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Astronomik CLS-CCD vs. Astronomik CLS filters

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#1 end

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Posted 20 February 2013 - 02:59 PM

I have a Canon 60Da and recently acquired an Astronomik EOS clip-in filter for H-alpha which I love. Building on this I'd like to add a light pollution filter and I'm confused on which of the following I should get: the CLS-CCD or the plain CLS filter.

From the Astronomik web page:

Technical Data CLS-CCD

• 95% transmission at 486nm (H-beta)
• 95% transmission at 496nm (OIII)
• 95% transmission at 501nm (OIII)
• 97% transmission at 656nm (H-alpha)
• pass from 450 to 520nm and from 640 to 690nm

Technical Data CLS

• 92% transmission at 486nm (H-beta)
• 92% transmission at 496nm (OIII)
• 92% transmission at 501nm (OIII)
• 97% transmission at 656nm (H alpha)
• pass from 450 to 540nm and beyond 650nm

My understanding is that the major difference between these two is that the CCD version adds a filter to block IR beyond 690nm (ie: does not block H-alpha). Given that the 60Da is not a full spectrum detector like most CCDs are and yet has an extended detection window, it isn't obvious to me which is going to give me better performance. The transmission percentages for the CLS-CCD are somewhat better than the CLS, but since Astronomik does not publish their entire transmission spectrum (does anyone have this, by the way?) it might be that the CCD version is more transparent across the board and this isn't a real advantage.

Can anyone help me make this decision? The CLS-CCD is somewhat more expensive, but the difference in price does not concern me.

Thanks!

#2 piaras

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Posted 20 February 2013 - 04:23 PM

The transmission charts are on their site. At the top click on Datasheets.
Pierre

#3 end

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Posted 20 February 2013 - 08:33 PM

The transmission charts are on their site. At the top click on Datasheets.
Pierre


Thanks! I don't know how I missed that before, I thought I had looked all over for them, but I guess not.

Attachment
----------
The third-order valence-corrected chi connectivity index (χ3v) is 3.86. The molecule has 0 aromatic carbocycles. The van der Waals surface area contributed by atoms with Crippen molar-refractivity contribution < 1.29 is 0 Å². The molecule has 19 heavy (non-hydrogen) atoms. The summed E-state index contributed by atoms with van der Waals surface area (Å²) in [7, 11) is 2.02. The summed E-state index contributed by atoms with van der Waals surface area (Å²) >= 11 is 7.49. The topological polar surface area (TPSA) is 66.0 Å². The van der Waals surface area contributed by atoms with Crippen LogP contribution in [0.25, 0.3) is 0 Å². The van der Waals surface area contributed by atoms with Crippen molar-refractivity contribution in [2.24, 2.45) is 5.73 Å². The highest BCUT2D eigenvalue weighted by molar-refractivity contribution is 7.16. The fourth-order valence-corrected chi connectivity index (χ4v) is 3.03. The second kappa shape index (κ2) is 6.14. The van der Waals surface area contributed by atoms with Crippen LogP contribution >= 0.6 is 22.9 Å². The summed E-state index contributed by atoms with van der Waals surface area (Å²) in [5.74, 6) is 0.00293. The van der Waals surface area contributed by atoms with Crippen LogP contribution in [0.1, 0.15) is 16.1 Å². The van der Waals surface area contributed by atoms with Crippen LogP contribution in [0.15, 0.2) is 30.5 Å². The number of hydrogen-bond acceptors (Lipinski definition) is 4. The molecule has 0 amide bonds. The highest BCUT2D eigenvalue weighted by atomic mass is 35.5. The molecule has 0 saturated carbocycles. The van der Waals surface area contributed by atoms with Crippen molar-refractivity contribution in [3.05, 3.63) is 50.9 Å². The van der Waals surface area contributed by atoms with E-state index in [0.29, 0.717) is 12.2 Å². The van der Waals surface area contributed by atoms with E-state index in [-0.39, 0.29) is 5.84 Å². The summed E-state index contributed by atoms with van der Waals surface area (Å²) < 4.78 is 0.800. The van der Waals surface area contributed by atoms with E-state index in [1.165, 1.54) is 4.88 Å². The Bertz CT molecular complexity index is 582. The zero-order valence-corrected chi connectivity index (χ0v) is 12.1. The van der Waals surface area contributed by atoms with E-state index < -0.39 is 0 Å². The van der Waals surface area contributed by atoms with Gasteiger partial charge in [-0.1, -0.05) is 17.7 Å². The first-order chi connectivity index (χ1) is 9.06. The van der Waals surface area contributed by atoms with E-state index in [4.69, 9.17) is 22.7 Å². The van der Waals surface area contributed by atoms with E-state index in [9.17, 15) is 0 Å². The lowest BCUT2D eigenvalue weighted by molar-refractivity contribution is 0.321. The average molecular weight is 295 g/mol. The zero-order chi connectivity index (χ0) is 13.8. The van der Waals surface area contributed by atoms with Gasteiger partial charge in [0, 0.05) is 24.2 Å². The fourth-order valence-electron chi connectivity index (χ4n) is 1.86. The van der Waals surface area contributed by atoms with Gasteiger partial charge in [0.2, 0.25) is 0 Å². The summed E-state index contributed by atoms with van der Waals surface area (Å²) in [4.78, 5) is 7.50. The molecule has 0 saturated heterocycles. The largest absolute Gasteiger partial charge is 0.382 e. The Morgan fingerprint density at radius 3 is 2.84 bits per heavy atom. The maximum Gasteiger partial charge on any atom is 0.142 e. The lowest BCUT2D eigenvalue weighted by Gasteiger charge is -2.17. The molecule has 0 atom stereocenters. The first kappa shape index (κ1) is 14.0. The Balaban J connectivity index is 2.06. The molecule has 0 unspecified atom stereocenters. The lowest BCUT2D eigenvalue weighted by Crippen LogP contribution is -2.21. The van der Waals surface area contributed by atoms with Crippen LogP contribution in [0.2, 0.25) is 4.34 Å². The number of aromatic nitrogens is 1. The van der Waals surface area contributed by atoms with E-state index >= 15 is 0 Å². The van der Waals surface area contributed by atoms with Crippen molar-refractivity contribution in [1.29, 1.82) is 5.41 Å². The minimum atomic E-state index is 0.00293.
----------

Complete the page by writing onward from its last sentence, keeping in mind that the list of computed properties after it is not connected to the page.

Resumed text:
It looks to me like there isn't a huge difference between these but possibly the CCD one would be slightly better over all.

Does anyone else have thoughts on this?

#4 wolfman_4_ever

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Posted 20 February 2013 - 10:52 PM

cls-ccd i use for still's,

cls i use for video... don't do visual..

#5 Tom and Beth

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Posted 21 February 2013 - 12:04 AM

When I researched this last month, the CLS was for an unmodded DSLR. Since your 60Da is sensitive in Ha, you want the CLS-CCD. At least, that was my takeaway. I bought the CLS for my stock XSi.

#6 piaras

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Posted 21 February 2013 - 04:34 PM

I bought the CCD version as I have a modded 350d and a T3i that is not. I can use it on either one but naturally it is used on the 350.
Pierre

#7 calypsob

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Posted 25 July 2013 - 11:05 AM

Cls ccd blocks ir and uv light. A ccd or clear glass modded dslr cannot block uv or ir so a refractor can have bloated stars as they are usually not designed to focus these frequencies of light. A mirror lens newtownian will not have problems with star bloat so the cls would be fine for mirrors. I have a clear glass 550d and the cls ccd supresses ir and uv very well. I have never seen anyone try to image ir or uv before but if you had a cls clip filter on a full spectrum dslr then i suppose you coul use a 48mm ir pass filter or uv bandpass to image those specific frequency ranges with a newtonian.

#8 rainycityastro

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Posted 25 July 2013 - 11:12 PM

A mirror lens newtownian will not have problems with star bloat so the cls would be fine for mirrors.


Not quite true. CCD chips dont perform really that well into the deep infra red unless they are explicitly designed to do so.
Don Goldman's analysis

Your best bet is to always get the filters that attenuate the UV/IR range of the spectrum if you are imaging.






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